The PS/1 Model 2011 uses the Dallas DS1287 Real Time Clock chip, which is a self-contained subsystem that includes battery, real time clock, and memory.
The DS1287 chip is out of production since a couple of decades now. There’s a good chance that the RTCs you can find on %famous_auctions_site% are old pulls and already dead (or very close to be), or even if they’re new old stock they’ll die sooner rather than later.
The DS12887 chip seems to be a recent, pin compatible replacement for the DS1287, but it’s not 100% equivalent (128 bytes of memory instead of 64 bytes) and I’ve never tested it on the PS/1 anyway, so I can’t reccomend it. For instance, people had problems using the DS12887 as a replacement on the IBM PS/2 computer.
A long lasting solution is a battery retrofitting, ie. exposing the internal contacts and soldering a standard CR2032 battery holder on top.
Locating the DS1287 chip
On the PS/1 Model 2011 the RTC chip is located on the right side of the motherboard, under the HDD bay.
In order to remove the drive bays and gain access to the motherboard you’ll need to:
- remove the HDD: unplug it and while pressing the frontal tab slide it outwards.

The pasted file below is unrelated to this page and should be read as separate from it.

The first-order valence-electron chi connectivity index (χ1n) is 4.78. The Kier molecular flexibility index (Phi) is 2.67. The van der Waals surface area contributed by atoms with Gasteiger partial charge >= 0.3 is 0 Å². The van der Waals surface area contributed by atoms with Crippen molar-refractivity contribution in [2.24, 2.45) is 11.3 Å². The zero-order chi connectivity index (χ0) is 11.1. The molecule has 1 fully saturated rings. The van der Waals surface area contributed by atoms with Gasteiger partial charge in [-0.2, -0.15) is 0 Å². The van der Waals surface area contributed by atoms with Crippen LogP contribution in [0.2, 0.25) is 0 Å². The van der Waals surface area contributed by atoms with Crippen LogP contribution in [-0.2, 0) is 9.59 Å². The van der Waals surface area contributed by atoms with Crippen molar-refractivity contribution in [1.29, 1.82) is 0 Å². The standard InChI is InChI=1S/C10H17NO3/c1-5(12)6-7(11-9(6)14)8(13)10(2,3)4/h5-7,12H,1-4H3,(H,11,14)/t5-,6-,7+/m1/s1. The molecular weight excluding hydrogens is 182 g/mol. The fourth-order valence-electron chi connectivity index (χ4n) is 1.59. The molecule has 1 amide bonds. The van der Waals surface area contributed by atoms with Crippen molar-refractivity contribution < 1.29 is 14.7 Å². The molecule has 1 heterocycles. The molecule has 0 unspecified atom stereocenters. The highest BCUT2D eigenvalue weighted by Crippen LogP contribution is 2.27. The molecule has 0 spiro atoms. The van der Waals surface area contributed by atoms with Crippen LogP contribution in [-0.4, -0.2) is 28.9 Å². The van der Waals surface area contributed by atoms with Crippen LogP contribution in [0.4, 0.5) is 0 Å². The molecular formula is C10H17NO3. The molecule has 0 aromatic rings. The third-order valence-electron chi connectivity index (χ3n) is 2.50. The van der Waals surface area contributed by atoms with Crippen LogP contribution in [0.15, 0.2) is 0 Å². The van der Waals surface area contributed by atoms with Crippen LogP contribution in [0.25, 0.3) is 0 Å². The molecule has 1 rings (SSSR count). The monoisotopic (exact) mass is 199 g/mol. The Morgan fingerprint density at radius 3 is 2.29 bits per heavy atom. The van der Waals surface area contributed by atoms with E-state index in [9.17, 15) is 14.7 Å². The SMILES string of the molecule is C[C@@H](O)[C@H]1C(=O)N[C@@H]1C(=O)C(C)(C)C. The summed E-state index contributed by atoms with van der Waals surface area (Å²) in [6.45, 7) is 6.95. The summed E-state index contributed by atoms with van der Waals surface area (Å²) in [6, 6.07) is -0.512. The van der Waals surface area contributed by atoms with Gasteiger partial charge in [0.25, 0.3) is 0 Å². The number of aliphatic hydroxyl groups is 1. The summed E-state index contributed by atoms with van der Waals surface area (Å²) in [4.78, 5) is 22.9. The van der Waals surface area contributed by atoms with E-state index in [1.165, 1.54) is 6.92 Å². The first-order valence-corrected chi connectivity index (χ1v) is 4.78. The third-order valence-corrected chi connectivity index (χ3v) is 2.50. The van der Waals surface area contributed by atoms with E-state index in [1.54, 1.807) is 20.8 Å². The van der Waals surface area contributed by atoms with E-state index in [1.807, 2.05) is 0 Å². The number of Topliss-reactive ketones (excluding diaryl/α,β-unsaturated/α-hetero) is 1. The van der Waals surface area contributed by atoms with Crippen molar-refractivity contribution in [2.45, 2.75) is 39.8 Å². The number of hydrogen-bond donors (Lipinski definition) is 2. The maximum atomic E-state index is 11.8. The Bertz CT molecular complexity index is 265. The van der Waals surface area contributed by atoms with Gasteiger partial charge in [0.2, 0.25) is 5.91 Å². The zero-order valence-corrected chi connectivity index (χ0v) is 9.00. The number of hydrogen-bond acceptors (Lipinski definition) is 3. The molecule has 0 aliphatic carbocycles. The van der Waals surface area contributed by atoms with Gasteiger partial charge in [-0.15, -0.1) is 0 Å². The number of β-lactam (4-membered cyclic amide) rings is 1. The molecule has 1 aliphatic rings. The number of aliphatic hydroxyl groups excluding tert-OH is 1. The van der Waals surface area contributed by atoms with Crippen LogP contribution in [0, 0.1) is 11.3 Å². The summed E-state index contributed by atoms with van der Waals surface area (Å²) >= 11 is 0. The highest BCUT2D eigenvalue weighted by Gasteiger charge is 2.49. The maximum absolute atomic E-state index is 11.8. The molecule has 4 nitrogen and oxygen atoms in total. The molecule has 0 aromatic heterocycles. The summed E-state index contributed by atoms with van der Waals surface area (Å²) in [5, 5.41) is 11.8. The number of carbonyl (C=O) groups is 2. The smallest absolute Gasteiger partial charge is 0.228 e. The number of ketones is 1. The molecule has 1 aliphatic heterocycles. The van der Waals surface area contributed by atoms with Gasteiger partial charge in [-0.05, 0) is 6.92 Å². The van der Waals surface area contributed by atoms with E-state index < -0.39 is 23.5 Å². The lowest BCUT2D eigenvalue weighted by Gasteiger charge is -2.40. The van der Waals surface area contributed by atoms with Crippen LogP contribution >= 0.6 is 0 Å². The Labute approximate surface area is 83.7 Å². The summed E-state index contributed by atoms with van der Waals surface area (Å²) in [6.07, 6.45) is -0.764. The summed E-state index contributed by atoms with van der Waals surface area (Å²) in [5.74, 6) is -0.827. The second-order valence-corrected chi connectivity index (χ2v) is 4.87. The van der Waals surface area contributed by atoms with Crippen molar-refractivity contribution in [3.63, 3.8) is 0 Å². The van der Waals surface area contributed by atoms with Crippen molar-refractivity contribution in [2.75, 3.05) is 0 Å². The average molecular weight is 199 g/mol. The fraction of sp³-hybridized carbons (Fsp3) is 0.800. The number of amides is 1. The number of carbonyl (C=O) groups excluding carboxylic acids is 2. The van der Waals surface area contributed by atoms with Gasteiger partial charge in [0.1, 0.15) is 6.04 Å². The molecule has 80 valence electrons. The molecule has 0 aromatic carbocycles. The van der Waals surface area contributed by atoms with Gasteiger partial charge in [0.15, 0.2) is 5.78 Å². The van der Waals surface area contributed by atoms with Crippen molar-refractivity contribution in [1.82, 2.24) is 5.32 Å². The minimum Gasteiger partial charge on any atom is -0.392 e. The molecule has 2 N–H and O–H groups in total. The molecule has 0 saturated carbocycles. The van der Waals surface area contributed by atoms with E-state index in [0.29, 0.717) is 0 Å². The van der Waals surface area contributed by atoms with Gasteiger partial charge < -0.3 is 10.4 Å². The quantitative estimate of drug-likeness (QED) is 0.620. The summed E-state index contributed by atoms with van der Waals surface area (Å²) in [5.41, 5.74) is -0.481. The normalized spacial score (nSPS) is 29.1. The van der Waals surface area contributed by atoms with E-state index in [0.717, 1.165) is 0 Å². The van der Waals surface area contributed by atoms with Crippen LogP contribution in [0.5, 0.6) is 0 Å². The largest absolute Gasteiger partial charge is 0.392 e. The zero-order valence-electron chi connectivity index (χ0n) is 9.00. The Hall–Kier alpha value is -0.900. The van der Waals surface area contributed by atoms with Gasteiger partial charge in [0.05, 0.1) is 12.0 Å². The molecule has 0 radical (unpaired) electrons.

- unplug the FDD and remove it in the same way as you did for the HDD
- remove the 2 screws on the front panel, 1 below the HDD bay, and 1 below the FDD bay
- remove the screw on the motherboard that’s between the drive bays
With everything unplugged and unscrewed you can now remove the drive bays pulling the metal shelf upward.
Retrofitting a CR2032 battery holder
On every PS/1 2011 planar I saw the Dallas chip was socketed. So assuming yours is also socketed, gently remove the chip helping yourself with a flat screwdriver.
There are plenty of guides on the net that explain how to solder a battery holder on top of the RTC chip, so I won’t repeat the whole process here. Also, I don’t want to be held responsible for any damage that might occur to your precious PS/1.
Here’s a good guide:
The final result should look like this: